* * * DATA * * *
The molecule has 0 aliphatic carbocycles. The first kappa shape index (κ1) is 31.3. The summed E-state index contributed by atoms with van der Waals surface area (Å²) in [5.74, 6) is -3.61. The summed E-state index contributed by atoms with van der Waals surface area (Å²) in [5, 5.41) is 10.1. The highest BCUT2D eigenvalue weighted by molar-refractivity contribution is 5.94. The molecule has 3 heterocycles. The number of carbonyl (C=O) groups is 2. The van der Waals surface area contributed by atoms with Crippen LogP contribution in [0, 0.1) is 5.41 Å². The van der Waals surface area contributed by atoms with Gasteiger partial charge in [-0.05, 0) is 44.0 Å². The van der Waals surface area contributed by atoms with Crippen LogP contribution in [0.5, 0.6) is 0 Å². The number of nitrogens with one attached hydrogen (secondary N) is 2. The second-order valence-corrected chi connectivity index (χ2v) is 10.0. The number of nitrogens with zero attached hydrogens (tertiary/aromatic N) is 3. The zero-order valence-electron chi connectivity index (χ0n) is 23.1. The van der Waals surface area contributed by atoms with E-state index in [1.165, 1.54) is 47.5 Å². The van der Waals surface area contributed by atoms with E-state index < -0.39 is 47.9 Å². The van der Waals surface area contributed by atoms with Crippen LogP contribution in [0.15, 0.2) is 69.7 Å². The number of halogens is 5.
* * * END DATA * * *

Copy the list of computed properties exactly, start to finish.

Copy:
The molecule has 0 aliphatic carbocycles. The first kappa shape index (κ1) is 31.3. The summed E-state index contributed by atoms with van der Waals surface area (Å²) in [5.74, 6) is -3.61. The summed E-state index contributed by atoms with van der Waals surface area (Å²) in [5, 5.41) is 10.1. The highest BCUT2D eigenvalue weighted by molar-refractivity contribution is 5.94. The molecule has 3 heterocycles. The number of carbonyl (C=O) groups is 2. The van der Waals surface area contributed by atoms with Crippen LogP contribution in [0, 0.1) is 5.41 Å². The van der Waals surface area contributed by atoms with Gasteiger partial charge in [-0.05, 0) is 44.0 Å². The van der Waals surface area contributed by atoms with Crippen LogP contribution in [0.5, 0.6) is 0 Å². The number of nitrogens with one attached hydrogen (secondary N) is 2. The second-order valence-corrected chi connectivity index (χ2v) is 10.0. The number of nitrogens with zero attached hydrogens (tertiary/aromatic N) is 3. The zero-order valence-electron chi connectivity index (χ0n) is 23.1. The van der Waals surface area contributed by atoms with E-state index in [1.165, 1.54) is 47.5 Å². The van der Waals surface area contributed by atoms with E-state index < -0.39 is 47.9 Å². The van der Waals surface area contributed by atoms with Crippen LogP contribution in [0.15, 0.2) is 69.7 Å². The number of halogens is 5.